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Avoid Common Reading Mistakes

New challenges, new projects, and new ideas require new approaches to reading — and most Northwestern undergrads at some point will feel unprepared for the type and quantity of reading required here. Strategies that worked in high school just aren’t effective anymore.

Following are some of the most common mistakes Northwestern students make in their reading, and suggestions for avoiding them. Note: Although the principles can apply to many kinds of reading, we are focusing here on reading for information (textbooks, articles, etc.), as opposed to reading literary texts.

Reading without purpose.

Many students dutifully read a text from start to finish, only to realize at the end that they’re not sure exactly what they were supposed to be learning. Be sure that you know why you are reading: Do you want to understand key concepts, familiarize yourself with a new area of work, explore different points of view? Knowing your goal ahead of time can help you focus on the right material and use the right strategies for learning it.

Reading passively.

Making it to the end of a difficult chapter might feel like an accomplishment, but just reaching the end isn’t enough. To truly learn from what you’re reading, you need to interact with the text. Take notes, jot down questions, find connections among different ideas, map ideas out, compare notes with a friend — in short, do things that will help you engage deeply with the material and make it your own.

Reading to memorize.

Yes, sometimes committing material to memory is important. But if you don’t go beyond that, you won’t hold on to the new knowledge, or understand it at a deep level. Try describing content you’re memorizing more fully, organizing it into meaningful categories, summarizing it in your own words, comparing it to other content you’ve learned, or asking yourself (or a classmate) questions about it. You’ll remember it better long-term, and you’ll understand the meaning behind the terms.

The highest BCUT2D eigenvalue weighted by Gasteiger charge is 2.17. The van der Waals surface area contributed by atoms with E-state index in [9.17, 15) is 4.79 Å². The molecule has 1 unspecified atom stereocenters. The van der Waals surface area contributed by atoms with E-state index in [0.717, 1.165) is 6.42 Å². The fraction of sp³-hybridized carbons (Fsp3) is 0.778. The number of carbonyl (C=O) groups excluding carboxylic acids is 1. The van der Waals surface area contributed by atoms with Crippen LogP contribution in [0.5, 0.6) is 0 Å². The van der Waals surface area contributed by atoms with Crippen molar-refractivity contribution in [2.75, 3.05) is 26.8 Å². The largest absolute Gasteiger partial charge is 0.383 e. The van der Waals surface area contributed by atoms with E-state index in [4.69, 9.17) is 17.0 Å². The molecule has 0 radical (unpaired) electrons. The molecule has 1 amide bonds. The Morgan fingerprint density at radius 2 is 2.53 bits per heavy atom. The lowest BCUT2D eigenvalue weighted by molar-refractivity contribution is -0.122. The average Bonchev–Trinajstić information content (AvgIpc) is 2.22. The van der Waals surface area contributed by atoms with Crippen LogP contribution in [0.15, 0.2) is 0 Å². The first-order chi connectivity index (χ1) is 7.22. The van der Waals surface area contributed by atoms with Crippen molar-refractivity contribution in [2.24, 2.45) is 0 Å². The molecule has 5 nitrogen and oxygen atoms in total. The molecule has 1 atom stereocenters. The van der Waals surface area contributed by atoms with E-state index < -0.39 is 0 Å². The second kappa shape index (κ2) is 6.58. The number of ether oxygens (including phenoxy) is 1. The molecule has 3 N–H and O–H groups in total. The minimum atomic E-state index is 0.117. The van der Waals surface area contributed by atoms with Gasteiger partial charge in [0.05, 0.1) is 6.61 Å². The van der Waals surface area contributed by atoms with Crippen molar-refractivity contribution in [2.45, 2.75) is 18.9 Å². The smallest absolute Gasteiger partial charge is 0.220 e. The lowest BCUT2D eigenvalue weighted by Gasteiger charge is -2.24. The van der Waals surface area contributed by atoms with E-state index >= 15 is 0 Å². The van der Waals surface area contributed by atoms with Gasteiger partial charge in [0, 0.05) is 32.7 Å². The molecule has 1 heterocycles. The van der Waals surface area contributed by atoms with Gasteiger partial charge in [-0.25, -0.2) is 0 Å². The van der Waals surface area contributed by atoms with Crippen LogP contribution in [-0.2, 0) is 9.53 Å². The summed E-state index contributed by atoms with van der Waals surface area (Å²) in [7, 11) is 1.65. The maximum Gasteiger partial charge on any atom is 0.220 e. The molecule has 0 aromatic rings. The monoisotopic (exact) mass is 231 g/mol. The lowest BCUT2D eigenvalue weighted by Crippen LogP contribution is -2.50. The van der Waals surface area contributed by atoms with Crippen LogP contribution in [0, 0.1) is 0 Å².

Assuming you understand.

We’ve all had the experience of thinking we understand some concept, only to feel embarrassed later when we’re asked to explain it and realize we didn’t understand as well as we’d thought. It’s all too easy to glide over complicated material, thinking “OK, that makes sense,” without checking to see whether you truly understand. When you encounter a key concept — even if it seems straightforward — stop and try to explain it in your own words, or use it in a problem or other application, to check your understanding. And go back and do that again later.

Doing all your reading at once.

Busy schedules often mean putting off reading and studying until the last minute, and as a consequence reading many sections or chapters at once. In general, however, spacing out your reading and studying is a much better strategy for long-term retention. Spacing out your reading also gives you an opportunity to think about how different ideas interrelate, and to go back and clarify points you may not have understood well at the first read.

Highlighting, highlighting, highlighting.

Highlighting the important sections of a text can be useful in helping you focus on key material, but highlighting large amounts of text, or highlighting without thinking carefully about what you are highlighting and why, can actually be detrimental to learning. So keep your highlighters, but use with caution.